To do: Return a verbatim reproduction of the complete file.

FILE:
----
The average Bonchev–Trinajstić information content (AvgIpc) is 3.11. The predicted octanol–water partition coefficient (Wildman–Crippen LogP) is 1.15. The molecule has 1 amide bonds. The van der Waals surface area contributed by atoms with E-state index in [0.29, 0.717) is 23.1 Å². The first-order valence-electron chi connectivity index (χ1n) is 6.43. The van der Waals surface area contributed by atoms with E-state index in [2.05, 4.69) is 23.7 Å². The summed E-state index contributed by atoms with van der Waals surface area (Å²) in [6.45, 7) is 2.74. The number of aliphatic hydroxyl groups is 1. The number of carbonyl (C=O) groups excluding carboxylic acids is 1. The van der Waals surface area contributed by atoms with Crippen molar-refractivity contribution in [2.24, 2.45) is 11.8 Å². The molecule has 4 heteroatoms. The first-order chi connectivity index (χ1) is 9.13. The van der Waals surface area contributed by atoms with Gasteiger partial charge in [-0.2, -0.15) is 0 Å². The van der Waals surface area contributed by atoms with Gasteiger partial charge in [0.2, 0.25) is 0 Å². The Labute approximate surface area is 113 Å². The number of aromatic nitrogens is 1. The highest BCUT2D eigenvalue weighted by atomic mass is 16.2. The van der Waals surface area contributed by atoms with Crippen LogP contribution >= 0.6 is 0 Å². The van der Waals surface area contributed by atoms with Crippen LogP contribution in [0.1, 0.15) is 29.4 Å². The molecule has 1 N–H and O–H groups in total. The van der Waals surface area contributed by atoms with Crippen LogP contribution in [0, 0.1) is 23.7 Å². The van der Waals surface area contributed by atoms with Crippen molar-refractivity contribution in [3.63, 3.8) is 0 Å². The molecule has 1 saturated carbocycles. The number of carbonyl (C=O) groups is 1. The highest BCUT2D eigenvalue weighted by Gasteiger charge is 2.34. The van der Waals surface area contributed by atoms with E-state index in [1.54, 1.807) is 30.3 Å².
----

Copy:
The average Bonchev–Trinajstić information content (AvgIpc) is 3.11. The predicted octanol–water partition coefficient (Wildman–Crippen LogP) is 1.15. The molecule has 1 amide bonds. The van der Waals surface area contributed by atoms with E-state index in [0.29, 0.717) is 23.1 Å². The first-order valence-electron chi connectivity index (χ1n) is 6.43. The van der Waals surface area contributed by atoms with E-state index in [2.05, 4.69) is 23.7 Å². The summed E-state index contributed by atoms with van der Waals surface area (Å²) in [6.45, 7) is 2.74. The number of aliphatic hydroxyl groups is 1. The number of carbonyl (C=O) groups excluding carboxylic acids is 1. The van der Waals surface area contributed by atoms with Crippen molar-refractivity contribution in [2.24, 2.45) is 11.8 Å². The molecule has 4 heteroatoms. The first-order chi connectivity index (χ1) is 9.13. The van der Waals surface area contributed by atoms with Gasteiger partial charge in [-0.2, -0.15) is 0 Å². The van der Waals surface area contributed by atoms with Gasteiger partial charge in [0.2, 0.25) is 0 Å². The Labute approximate surface area is 113 Å². The number of aromatic nitrogens is 1. The highest BCUT2D eigenvalue weighted by atomic mass is 16.2. The van der Waals surface area contributed by atoms with Crippen LogP contribution >= 0.6 is 0 Å². The van der Waals surface area contributed by atoms with Crippen LogP contribution in [0.1, 0.15) is 29.4 Å². The molecule has 1 N–H and O–H groups in total. The van der Waals surface area contributed by atoms with Crippen LogP contribution in [0, 0.1) is 23.7 Å². The van der Waals surface area contributed by atoms with Crippen molar-refractivity contribution in [3.63, 3.8) is 0 Å². The molecule has 1 saturated carbocycles. The number of carbonyl (C=O) groups is 1. The highest BCUT2D eigenvalue weighted by Gasteiger charge is 2.34. The van der Waals surface area contributed by atoms with E-state index in [1.54, 1.807) is 30.3 Å².